Canadian performer Zuma Puma aka Nelly Scott is leaving Britain next Thursday. She has left her London flat and was with family up in the Midlands when I talked to her via Skype.
“Why are you going back to Canada?” I asked.
“To get to Mexico.”
“Why via Canada?”
“Because it was £100 cheaper and I can visit my family in Toronto. I might even teach a clown intensive at my mum’s university – Brock University. She teaches playwriting and directing there. I am going to Mexico on a one-way ticket.”
“Why Mexico?” I asked. “It’s full of Mexicans.”
“Exactly,” said Nelly. “I love the Mexicans. I have wanted to go there for a very long time.”
“Why? Are they lacking clowns in Mexico?”
“Yes. I’m going to work with my friend and his company La Bouffant Sociale. He was my clown partner in the Cirque du Soleil School in Montreal. I studied there for a year – L’École de Clown et Comédie.”
“You are going to Mexico City?”
“We are just meeting there and then we’re going to a salty beach where we have a 15-day artist residency, building a show out of beach garbage. So that’ll be exciting. Then there is a tour in Mexico.”
“But before you go, you’re busy in London,” I prompted.
“Yes. This Thursday, we’re doing One Man, Two Ghosts at Unscene 199 Festival at New River Studios in Manor House.”
“You saw it in Edinburgh and said you liked it.”
“I did, but for those who didn’t see it…”
“It’s a clown farce: basically Noel Coward’s Blithe Spirit as told by three complete idiots. A two-layered story of what’s happening in the play and with the players beneath the play.”
“And then,” I said, “your last Lost Cabaret show in Stockwell on Friday.”
“Well, it’s not the last. I’m handing it over to Nathan Lang and Annie Bashford who will be continuing it monthly.”
“Until you come back from the Americas?” I asked.
“Yeah, but I don’t know if I will come back to London. I might come back to Bristol. I feel I’m pretty much done in London.”
“You’ve been invited back to do a full run of One Man, Two Ghosts at next year’s Edinburgh Fringe at the New Town Theatre.”
“Yes. I will be back maybe in June or July next year to take One Man, Two Ghosts to the next stage.”
“And this coming weekend you are also doing your Clown Life Intensive workshops…”
“Yes. At The Pleasance Theatre in London on Saturday and Sunday.”
“What is Clown Life Intensive?” I asked.
“It’s a merging between the world of clown and personal development. So it’s clowning but not just for performers – it’s for anyone who’s interested in building their confidence and personal development, discovering their humour and looking at tools to play and understand themselves a bit more. So it’s a deep development process. You look at yourself and it’s an amplification of who you are.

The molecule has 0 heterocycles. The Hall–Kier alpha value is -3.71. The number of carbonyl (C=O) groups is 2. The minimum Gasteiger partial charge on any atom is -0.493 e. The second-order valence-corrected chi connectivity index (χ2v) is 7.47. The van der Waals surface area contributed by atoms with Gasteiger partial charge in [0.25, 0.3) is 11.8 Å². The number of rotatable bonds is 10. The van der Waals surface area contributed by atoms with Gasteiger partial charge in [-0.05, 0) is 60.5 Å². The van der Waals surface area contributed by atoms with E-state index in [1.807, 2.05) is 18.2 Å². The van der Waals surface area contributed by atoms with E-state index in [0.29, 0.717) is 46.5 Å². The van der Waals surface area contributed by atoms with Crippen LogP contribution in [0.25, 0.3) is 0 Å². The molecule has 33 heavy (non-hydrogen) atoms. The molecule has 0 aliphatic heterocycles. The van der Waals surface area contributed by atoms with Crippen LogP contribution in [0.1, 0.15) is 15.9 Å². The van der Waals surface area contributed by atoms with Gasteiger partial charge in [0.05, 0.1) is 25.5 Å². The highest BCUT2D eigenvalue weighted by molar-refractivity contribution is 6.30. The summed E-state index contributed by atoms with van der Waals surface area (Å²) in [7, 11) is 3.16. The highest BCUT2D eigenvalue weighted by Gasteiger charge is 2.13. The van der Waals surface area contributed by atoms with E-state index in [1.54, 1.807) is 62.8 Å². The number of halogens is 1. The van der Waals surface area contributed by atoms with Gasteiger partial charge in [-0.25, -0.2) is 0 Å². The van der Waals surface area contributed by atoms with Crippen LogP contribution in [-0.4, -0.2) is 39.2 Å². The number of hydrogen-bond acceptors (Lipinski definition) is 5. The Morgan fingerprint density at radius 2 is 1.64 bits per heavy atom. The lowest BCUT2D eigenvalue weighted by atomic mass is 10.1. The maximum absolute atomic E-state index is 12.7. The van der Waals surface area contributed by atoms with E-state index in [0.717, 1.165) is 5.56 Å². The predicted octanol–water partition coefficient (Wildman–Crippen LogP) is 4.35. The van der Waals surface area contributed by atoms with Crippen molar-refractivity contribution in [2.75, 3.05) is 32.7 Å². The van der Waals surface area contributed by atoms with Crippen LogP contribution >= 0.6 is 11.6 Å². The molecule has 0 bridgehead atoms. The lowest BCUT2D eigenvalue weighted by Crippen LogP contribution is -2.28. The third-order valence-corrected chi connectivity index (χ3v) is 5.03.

“There are bits of themselves that most people don’t want to admit – they’re OCD or forgetful or a bit slow. Everyone’s got an issue. It is taking that issue and amplifying it, owning it and saying Yeah, this is a part of me. For instance, in One Man, Two Ghosts, I play a bit of a star diva and it’s all about me and how good the show is and a perfectionist and that IS me – that’s who I am. It’s just amplified to the next extent where everyone can laugh about it because it’s something and someone they all recognise.
“Clown is honest and it’s real. It’s liberating for audiences but also for the performers and my objective with the workshop is not for everyone to leave saying: I am now a clown! I am interested in people who are interested in personal development and understanding self and owning themself as a person and understanding how they connect with audiences and relate to people in life.
“Clown has been the most healing and incredible tool for personal development in my life. And there are loads of tools and techniques that have a real parallel between life and performance that I want to teach.
“It’s not like a weekend of intense guru-type development. I’m not there to be a therapist. But there are loads of tools and techniques and exercises that can teach someone a lot about themself and which are loads of fun. It’s basically a weekend of insane amounts of laughter and play, which is good for anybody… with the added bonus of being challenging at times. It is rewarding for anybody.”
“You did the Gaulier course in Paris, didn’t you?” I asked.
“Why would these people not go to Gaulier instead?”
“To go to Gauilier, you have to be the most committed performer in the world. Gaulier is the hardest school anyone’s ever gone to. Sacha Baron Cohen said it was the hardest thing he’d ever done in his life. You have to really want to be a performer to go to Gaulier.”
“Why is it hard?” I asked.
“Because he is so challenging. He does not accept anything that is not your most brilliant. You are shit until you find magic and how rare is it to find magic? When you have the whole audience in your hand, that happens once in a while and he teaches you to recognise when that happens and how to make that happen as much as possible. You are not hungry enough as a performer until you want every performance to be at that level. That’s what he teaches.”
“That’s it, then,” I said. “You happy with all that?”
“As long as you don’t say again that Clown is just like improv. Last time you said that, I had to write this whole post about No! It’s nothing like improv! It is so far from improv.”
Clown is not like improv.
There. I have said it.